If you wanted a spaghetti dinner and the menu listed a 1-cup serving of "Spaghetti A" with 155 calories, 32 grams of carbohydrates, 11 mg of calcium, zero vitamin A, zero vitamin C and a nominal assortment of other nutrients versus a cup of "Spaghetti S" with 95 calories, 23 grams of carbohydrates, 49 mg of calcium, 12,690 International Units of vitamin A, 14 mg of vitamin C and assorted nutrients equal to the first option, which would you order? These figures are from the 1959 U.S. Department of Agriculture Year Book titled FOOD. "Spaghetti A" is the real extruded Italian product. "Spaghetti B" is the fantastic spaghetti squash.
This squash is easy to grow and should make a great addition to your garden. Its vines spread moderately and its fruit is comparable to a small watermelon in size.
Preparation is easy. Boil or bake the squash whole and cut it into halves or quarters. Scrape seeds from the cavity and scratch at the meat with a kitchen fork. You'll be amazed to find that it shreds into uniform strands of "spaghetti" with a rich butter yellow tint that is most appetizing. Served with your favorite spaghetti sauce or with meat balls, this is an entree beyond compare, hardly distinguishable from the machine-extruded product. Stored in a dry place, spaghetti squash will last through the spring following harvest.
You can save spaghetti squash seeds from the uncooked fruit. Clean and dry as instructed for the tomato seeds. Plant by making an indentation about the size of a soup bowl with one stroke of a hoe in prepared ground. Drop four to six seeds into the pit, cover, step on it, take one full stride down the row and make another hole. Space the rows three feet apart and you will have hills of plants approximately three feet by three feet.
There is a school of thought (which seems logical to me) that when you have need for pollination it is better to plant in blocks than in long rows. In this instance, a small planting of spaghetti squash may bear more abundantly if you arrange, say, nine hills in three rows of three.
Strawberries are one of the all-time favorite garden plants for both people who rent and people who own property. They are sturdy, easily moved, multiply rapidly via runners (which means—with nominal care—a strawberry bed is forever renewed) and, with little added effort, extra plants may be sold to recover the original investment. Strawberries are mouthwatering to eat too ... sometimes.
When you dream of strawberries in the middle of winter, every serving from last spring was delicious. But were they? How many times did you look at an attractive dish of berries and—after tasting—wonder how berries so beautiful could be so ordinary? This is not always true nor need be. There are strawberries and then there are strawberries.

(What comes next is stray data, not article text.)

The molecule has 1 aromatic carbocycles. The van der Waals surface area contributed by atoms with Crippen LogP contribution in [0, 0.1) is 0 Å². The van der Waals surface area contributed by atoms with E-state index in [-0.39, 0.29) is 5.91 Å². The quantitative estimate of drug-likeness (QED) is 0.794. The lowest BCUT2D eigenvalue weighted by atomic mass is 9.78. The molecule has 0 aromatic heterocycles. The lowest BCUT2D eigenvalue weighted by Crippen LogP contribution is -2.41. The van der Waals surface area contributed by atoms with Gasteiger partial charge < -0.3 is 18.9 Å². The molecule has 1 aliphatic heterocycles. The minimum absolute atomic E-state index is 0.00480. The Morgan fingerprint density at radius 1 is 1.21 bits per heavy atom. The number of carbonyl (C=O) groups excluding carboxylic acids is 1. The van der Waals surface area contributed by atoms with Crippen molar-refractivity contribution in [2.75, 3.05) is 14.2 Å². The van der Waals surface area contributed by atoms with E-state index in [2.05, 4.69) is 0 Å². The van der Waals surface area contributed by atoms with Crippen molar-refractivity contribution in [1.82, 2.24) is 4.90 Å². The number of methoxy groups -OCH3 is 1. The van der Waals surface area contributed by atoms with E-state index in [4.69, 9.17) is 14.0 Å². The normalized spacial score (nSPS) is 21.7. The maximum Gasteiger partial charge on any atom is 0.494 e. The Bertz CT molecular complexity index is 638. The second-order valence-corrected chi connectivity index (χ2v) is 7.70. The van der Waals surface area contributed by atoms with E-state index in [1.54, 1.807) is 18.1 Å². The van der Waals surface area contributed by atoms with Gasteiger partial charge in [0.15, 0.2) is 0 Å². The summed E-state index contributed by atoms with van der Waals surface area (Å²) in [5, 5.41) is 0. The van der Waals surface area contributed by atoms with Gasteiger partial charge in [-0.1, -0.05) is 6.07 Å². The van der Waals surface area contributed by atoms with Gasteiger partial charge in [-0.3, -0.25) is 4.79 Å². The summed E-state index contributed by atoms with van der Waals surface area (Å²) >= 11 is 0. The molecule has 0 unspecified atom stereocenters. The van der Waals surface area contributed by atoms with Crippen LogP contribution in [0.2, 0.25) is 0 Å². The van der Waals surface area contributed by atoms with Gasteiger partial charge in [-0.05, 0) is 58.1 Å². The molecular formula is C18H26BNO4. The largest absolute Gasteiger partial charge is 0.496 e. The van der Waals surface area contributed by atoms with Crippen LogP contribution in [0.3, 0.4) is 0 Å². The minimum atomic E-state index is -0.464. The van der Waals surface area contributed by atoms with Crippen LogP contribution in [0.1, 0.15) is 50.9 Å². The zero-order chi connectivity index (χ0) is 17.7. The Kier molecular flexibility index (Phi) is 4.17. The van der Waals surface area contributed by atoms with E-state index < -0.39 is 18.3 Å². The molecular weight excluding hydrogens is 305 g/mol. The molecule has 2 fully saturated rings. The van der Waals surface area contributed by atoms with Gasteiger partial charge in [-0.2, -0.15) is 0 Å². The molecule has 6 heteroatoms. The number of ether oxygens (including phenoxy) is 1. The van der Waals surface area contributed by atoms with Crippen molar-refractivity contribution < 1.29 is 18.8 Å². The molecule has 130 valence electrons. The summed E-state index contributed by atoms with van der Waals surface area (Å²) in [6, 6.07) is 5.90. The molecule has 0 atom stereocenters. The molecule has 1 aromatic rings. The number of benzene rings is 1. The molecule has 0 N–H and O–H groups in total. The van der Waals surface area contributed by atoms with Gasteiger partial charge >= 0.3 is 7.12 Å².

At one of the annual Small Fruits Day exhibitions given by the Ohio Agricultural Research and Development Center at Wooster, Dr. Hill—who heads the small fruits department—extolled the several commercial advantages of a new large strawberry developed in New Jersey and another berry not yet released by the U.S. Department of Agriculture. They were compared in size, shipping quality and other attributes with the popular Robinson.
The new berries have many things going for them, but when I asked Dr. Hill how these huge varieties compared in flavor to the 'Fairfax' he paused only a moment and replied that, in his opinion, there was no comparison between the flavor of the 'Fairfax' and that of any other strawberry. The 'Fairfax' is vastly superior. Dr. Hill added that the general public preferred to buy big berries and bright berries. The 'Fairfax' is neither big nor bright ... only the best-tasting. Therefore, if you want the incomparable deliciousness of 'Fairfax' strawberries, you'll probably have to plant them yourself.
Though I have not tasted all varieties of peaches, I am firmly convinced that 'Champion' and 'Belle of Georgia' lead the flavor parade. Both are white. The 'Belle of Georgia' is generally classified as semi-free stone, while the 'Champion' is a free stone peach. By the way, when you eat a 'Champion' peach fresh from the tree, wear a bathing suit because the honey-sweet juice will squirt and run in all directions.
If you're in a big hurry for peaches, plant dwarf trees. The rule is: If you have the choice of a $5.00 tree and a 50-cent hole or a 50-cent tree and a $5.00 hole ... plant the 50-cent tree in the $5.00 hole.
Try these recommended varieties in your garden, and let us know how you like them!